One task where AI tools have proven to be particularly superhuman is analyzing vast troves of data to find patterns that humans can’t see, or automating and accelerating the discovery of those we can. That makes Bitcoin’s blockchain, a public record of nearly a billion transactions between pseudonymous addresses, the perfect sort of puzzle for AI to solve. Now, a new study—along with a vast, newly released trove of crypto crime training data—may be about to trigger a leap forward in automated tools’ ability to suss out illicit money flows across the Bitcoin economy.

On Wednesday, researchers from cryptocurrency tracing firm Elliptic, MIT, and IBM published a paper that lays out a new approach to finding money laundering on Bitcoin’s blockchain. Rather than try to identify cryptocurrency wallets or clusters of addresses associated with criminal entities such as dark-web black markets, thieves, or scammers, the researchers collected patterns of bitcoin transactions that led from one of those known bad actors to a cryptocurrency exchange where dirty crypto might be cashed out. They then used those example patterns to train an AI model capable of spotting similar money movements—what they describe as a kind of detector capable of spotting the “shape” of suspected money laundering behavior on the blockchain.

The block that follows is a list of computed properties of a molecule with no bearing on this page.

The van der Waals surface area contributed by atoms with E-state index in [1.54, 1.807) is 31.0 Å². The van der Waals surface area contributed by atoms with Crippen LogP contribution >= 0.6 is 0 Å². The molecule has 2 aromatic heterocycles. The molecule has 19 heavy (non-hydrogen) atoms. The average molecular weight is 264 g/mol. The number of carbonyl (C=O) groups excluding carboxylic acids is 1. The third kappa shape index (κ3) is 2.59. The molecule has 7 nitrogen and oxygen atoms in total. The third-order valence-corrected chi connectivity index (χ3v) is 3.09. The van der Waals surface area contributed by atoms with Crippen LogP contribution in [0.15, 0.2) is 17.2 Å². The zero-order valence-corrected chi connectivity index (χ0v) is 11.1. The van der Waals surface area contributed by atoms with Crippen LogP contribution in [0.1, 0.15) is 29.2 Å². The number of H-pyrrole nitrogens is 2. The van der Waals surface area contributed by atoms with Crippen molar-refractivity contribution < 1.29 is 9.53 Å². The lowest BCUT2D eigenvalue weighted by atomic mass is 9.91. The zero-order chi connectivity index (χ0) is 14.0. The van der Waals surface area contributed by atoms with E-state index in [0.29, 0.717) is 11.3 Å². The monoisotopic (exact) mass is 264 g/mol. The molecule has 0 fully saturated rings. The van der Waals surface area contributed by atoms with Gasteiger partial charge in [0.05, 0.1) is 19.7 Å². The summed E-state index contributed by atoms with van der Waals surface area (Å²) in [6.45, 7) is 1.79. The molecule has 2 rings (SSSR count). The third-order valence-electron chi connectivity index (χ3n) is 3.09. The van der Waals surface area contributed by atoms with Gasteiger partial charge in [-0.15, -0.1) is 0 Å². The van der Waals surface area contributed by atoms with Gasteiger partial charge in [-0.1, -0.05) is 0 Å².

Now, they’re not only releasing an experimental version of that AI model for detecting bitcoin money laundering but also publishing the training data set behind it: a 200-million transaction trove of Elliptic’s tagged and classified blockchain data, which the researchers describe as the biggest of its kind ever to be made public by a thousandfold. “We’re providing about a thousand times more data, and instead of labeling illicit wallets, we’re labeling examples of money laundering which might be made up of chains of transactions,” says Tom Robinson, Elliptic’s chief scientist and cofounder. “It’s a paradigm shift in the way that blockchain analytics is used.”

Blockchain analysts have used machine learning tools for years to automate and sharpen their tools for tracing crypto funds and identifying criminal actors. In 2019, in fact, Elliptic already partnered with MIT and IBM to create a AI model for detecting suspicious money movements and released a much smaller data set of around 200,000 transactions that they had used to train it.

For this new research, by contrast, the same team of researchers took a much more ambitious approach. Rather than try to classify single transactions as legitimate or illicit, Elliptic analyzed collections of up to six transactions between Bitcoin address clusters it had already identified as illicit actors and the exchanges where those previously identified shady entities sold their crypto, positing that the patterns of transactions between criminals and their cashout points could serve as examples of money laundering behavior.